The owners’ main argument for a larger share of BRI was that falling revenues at the time meant their teams were losing money. However, a number of teams later sold for multiples of what they were acquired for. Three years after the 2011 CBA was signed, the Los Angeles Clippers, which was acquired for about $12.5 million in 1981, was sold for about $2 billion to former Microsoft CEO Steve Ballmer.

The league in early 2016 also signed a $24 billion broadcast deal with ESPN and Turner Sports, three times the price of their previous contracts. Under their increased share of the BRI, the new television contracts generated an additional $1.3 billion for ownership. And those cable TV deals were on top of agreements with local stations that show hometown games, like Comcast SportsNet Mid-Atlantic in Washington, D.C.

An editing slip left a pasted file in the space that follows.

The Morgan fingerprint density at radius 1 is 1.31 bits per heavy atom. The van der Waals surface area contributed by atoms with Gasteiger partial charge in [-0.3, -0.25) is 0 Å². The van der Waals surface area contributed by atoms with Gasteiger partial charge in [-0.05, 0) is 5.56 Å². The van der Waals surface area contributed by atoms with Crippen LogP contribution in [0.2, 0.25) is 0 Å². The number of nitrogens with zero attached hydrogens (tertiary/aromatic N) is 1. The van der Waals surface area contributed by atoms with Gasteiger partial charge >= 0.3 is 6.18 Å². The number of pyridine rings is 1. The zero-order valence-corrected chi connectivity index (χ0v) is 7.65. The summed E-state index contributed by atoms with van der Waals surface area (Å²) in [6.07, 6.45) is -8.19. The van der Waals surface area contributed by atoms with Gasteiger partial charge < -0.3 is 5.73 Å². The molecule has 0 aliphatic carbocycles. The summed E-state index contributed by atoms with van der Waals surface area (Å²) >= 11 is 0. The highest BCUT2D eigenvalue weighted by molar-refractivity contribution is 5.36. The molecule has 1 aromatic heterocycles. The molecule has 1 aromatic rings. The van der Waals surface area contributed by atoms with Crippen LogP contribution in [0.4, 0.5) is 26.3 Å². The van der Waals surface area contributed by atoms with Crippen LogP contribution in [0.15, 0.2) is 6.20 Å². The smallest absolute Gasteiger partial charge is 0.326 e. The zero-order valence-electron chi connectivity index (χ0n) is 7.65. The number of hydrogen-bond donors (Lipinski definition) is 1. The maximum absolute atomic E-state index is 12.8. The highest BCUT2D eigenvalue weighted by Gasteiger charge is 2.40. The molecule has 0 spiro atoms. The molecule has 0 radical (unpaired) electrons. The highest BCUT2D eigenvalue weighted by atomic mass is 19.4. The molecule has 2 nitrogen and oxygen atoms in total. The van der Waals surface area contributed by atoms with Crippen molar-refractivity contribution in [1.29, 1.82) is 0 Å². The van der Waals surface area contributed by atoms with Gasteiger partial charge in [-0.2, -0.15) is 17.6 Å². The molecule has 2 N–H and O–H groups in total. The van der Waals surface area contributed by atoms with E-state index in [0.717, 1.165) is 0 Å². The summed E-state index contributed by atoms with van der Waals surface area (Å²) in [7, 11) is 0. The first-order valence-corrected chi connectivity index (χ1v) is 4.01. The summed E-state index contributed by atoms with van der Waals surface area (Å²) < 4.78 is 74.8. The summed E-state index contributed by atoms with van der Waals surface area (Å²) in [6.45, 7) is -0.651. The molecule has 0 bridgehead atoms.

Many players cried foul, and some of the league’s top stars did so publicly. The success of the latest bargaining round is more notable given these background circumstances.

Equal Share of Bigger Pie

Even when considering the differences in leadership though, the facts of the increased franchise values and that owners seem to be doing so well financially likely played an outsize role.

“You can have great tone and structure, but a very, very powerful piece here, was that ‘this is a good time, let’s not screw it up,’ and I think that has to be part of it,” Haagen said.

The new agreement maintains the 50/50 BRI split, despite speculation that both sides would seek a larger share. “Rather than squabble over percentages, what they did was try to figure out ways to increase the pot,” Haagen said.